Pet Care Basics

Spaying, Neutering and Other Pet Sterilization Options

November 29, 2022

Spaying, Neutering and Other Pet Sterilization Options

Last updated: May 17, 2017

Preventing Unwanted Pet Pregnancies

When it comes to our pets, we always want to prevent unwanted pregnancies. Your veterinarian can help you decide the best path for your pet and what age is best to get that done. Here is a brief explanation of the options available.

Surgical Sterilization

During surgical sterilization, a veterinarian removes certain reproductive organs making the pet unable to reproduce and eliminating their breeding instinct. Before opting for a surgical option, do some research to find out what level of care your pet will receive. If possible, tour the facility and the surgery room. Find out about how anesthesia will be done and how your dog or cat will be monitored and ask how your pet's pain will be controlled after surgery. Any surgical procedure, does require some anesthetic and surgical risk, but the overall occurrence of complications is low.

    Spaying (Ovariohysterectomy): Removes the ovaries, fallopian tubes and uterus of a female dog or cat.
    Facts to Consider:
    – Eliminates her heat cycle.
    – Requires minimal hospitalization.
    – Spaying female dogs and cats before their first heat can help protect them from some health problems such as uterine infections.
    – Uterine, cervical, ovarian and mammary cancer can be prevented with spaying.
    – The cost of your pet's spay or neuter surgery is a lot less than the cost of having and caring for a litter or treating a medical issue we could prevent.
    – Removing your pet's ovaries removes certain hormones and can result in a low risk of health problems such as urinary incontinence.
    – Early spaying can create a low risk of some types of cancer for puppies.

    Neutering (Orchiectomy): Removes the testicles of your male dog or cat.
    Facts to Consider:
    – Removes males inclination to roam so they are more content to stay at home.
    – Can lessen his risk of developing benign prostatic hyperplasia (enlarged prostate gland) and testicular cancer.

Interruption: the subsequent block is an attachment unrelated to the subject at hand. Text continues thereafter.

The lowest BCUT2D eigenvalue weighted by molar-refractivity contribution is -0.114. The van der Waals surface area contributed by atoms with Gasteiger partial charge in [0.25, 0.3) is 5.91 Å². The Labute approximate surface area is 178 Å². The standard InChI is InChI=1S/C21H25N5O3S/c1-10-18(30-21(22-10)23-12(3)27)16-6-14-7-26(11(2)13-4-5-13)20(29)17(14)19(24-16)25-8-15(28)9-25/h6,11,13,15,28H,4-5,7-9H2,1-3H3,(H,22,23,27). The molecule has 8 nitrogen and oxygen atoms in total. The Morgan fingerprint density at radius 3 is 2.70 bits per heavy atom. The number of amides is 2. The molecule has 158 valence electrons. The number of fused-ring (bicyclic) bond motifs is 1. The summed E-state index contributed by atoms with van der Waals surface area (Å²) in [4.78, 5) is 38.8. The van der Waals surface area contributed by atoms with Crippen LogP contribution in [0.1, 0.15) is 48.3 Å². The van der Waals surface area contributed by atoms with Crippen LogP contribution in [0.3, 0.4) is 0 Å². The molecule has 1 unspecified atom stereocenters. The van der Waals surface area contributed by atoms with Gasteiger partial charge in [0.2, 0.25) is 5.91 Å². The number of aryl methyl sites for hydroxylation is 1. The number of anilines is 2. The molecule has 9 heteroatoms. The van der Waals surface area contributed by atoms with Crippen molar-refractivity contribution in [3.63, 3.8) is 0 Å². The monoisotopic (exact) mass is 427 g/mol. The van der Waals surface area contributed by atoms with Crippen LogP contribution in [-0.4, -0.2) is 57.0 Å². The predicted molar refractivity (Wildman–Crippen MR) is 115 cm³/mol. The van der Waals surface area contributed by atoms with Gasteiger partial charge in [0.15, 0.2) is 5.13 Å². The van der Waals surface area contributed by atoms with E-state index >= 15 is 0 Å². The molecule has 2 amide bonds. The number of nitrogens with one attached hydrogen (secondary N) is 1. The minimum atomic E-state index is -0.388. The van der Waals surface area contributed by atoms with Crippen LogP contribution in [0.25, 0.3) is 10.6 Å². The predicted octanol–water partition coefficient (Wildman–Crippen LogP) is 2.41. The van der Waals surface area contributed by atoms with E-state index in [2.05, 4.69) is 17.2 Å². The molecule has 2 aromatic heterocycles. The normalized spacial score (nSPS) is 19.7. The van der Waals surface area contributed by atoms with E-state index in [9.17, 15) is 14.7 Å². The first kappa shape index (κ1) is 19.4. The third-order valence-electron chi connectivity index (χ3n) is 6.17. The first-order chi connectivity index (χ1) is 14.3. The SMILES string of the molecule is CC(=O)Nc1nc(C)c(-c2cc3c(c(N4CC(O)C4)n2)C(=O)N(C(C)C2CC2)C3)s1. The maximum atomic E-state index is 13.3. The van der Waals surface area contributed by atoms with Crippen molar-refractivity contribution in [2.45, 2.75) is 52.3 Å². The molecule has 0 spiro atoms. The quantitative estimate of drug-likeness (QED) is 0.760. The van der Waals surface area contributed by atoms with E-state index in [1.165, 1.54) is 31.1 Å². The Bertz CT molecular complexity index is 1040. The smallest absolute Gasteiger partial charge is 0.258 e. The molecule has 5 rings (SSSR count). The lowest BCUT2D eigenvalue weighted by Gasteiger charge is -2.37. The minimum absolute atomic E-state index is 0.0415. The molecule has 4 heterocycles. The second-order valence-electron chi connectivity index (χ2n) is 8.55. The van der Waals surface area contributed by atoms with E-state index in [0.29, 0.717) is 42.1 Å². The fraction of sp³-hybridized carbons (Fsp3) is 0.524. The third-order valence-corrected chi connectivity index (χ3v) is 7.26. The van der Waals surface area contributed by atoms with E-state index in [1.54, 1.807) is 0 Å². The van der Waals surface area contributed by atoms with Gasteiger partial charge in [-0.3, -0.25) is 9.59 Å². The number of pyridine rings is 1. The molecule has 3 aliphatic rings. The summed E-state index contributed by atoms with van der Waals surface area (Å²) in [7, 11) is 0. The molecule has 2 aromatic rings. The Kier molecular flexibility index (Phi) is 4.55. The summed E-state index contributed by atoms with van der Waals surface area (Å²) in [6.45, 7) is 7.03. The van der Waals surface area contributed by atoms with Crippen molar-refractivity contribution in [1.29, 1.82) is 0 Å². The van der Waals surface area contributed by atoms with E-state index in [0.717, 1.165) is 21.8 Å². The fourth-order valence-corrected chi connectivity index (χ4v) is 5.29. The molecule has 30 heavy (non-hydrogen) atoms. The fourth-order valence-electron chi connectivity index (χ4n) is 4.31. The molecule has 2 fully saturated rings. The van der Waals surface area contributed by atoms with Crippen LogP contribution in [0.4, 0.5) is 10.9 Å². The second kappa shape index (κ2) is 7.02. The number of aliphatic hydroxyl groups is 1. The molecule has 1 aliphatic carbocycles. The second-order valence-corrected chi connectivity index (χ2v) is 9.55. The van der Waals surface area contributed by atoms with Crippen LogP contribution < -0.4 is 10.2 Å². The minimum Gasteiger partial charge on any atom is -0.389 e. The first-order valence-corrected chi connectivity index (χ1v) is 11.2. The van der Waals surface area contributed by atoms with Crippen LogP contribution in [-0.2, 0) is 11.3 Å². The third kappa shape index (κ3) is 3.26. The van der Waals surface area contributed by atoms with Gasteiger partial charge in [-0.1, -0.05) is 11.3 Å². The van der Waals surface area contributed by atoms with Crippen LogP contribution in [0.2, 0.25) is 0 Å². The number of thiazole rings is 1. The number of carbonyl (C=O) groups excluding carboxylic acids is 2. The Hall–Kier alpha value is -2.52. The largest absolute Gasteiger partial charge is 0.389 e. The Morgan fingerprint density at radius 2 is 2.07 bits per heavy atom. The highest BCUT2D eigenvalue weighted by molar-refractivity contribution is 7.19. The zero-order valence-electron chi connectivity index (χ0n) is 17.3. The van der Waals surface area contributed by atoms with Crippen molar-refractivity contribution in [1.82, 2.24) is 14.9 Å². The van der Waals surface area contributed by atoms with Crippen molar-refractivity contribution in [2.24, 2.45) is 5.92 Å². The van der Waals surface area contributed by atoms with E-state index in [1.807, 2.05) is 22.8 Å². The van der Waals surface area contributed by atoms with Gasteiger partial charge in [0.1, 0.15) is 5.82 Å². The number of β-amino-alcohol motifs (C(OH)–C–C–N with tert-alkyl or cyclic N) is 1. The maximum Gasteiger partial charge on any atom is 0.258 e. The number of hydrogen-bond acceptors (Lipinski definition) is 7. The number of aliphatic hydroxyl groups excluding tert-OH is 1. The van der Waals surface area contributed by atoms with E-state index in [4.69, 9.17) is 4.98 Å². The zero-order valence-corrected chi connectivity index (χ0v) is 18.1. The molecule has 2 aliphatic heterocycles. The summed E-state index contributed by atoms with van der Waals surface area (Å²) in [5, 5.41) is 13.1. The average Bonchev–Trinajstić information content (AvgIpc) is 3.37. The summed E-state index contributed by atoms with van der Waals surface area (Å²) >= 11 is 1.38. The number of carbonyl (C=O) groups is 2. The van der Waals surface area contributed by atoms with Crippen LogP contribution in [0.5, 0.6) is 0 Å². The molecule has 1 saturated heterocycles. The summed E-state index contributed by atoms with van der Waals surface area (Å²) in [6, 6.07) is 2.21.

– Unneutered dogs and cats may mark their territory by spraying strong-smelling urine all over the house.
    – Helps avoid many aggression problems.
    – Removing your pet's testes removes certain hormones and can result in a low risk of health problems such as urinary incontinence.
    – Early neutering can create a low risk of some types of cancer for puppies.

Surgical Alternatives to Traditional Spaying and Neutering

There are other alternative surgical options to prevent pregnancy; however, these alternatives are not commonly used. Like any surgical procedure, they include some anesthetic and surgical risk.

    Hysterectomy: the uterus and part of the fallopian tubes are removed from a female dog or cat.
    Facts to Consider:
    – Ovaries remain and will produce hormones.
    – This may not eliminate the dog or cat's behaviors associated with the breeding instinct.

    Vasectomy: only the vas deferens, which is a duct in the male body that conducts sperm from the testes, are removed.
    Facts to Consider:
    – Testes remain and will produce hormones.
    – This may not eliminate the dog or cat's behaviors associated with the breeding instinct, just renders him sterile.

    Ovariectomy: the ovaries are removed from a female dog or cat, but the uterus remains.
    Facts to Consider:
    – Prone to pyometra, which is an infection in the uterus that occurs as a result of hormonal changes in the female's reproductive tract.
    – Eliminates her heat cycle and breeding instinct-related behavior.

Nonsurgical Options

    For Females: Consider using a breeding-control harness that attaches to the female and deters unwanted or accidental breeding. The female will continue to have a heat cycle.

    For Males: There is an approved product used to neuter male cats and dogs that is injected into the testes to stop sperm production which causes the dog or cat to become infertile. Not all of the hormone-producing cells of the testes will be affected by the drug, therefore the testes will continue to produce some hormones.

Before selecting a sterilization option for your dog or cat, it's important to consult with your pet's veterinarian to help choose the right option for your pet and your family.

Shelley Hexom is Revival's Content Manager and helps develop educational pet health resources. A three-time Emmy Award-winning news anchor, Shelley works with Revival's Director of Veterinary Services to help create useful and easy-to-understand articles, videos, and webinars. Shelley received her bachelor's degree in Mass Communications from Winona State University in 2002. As a pet owner, Shelley enjoys time with her Boxer mix, Sally. Shelley has been part of the Revival Paw Squad since 2016.

Sources:
AVMA
Pets WebMD

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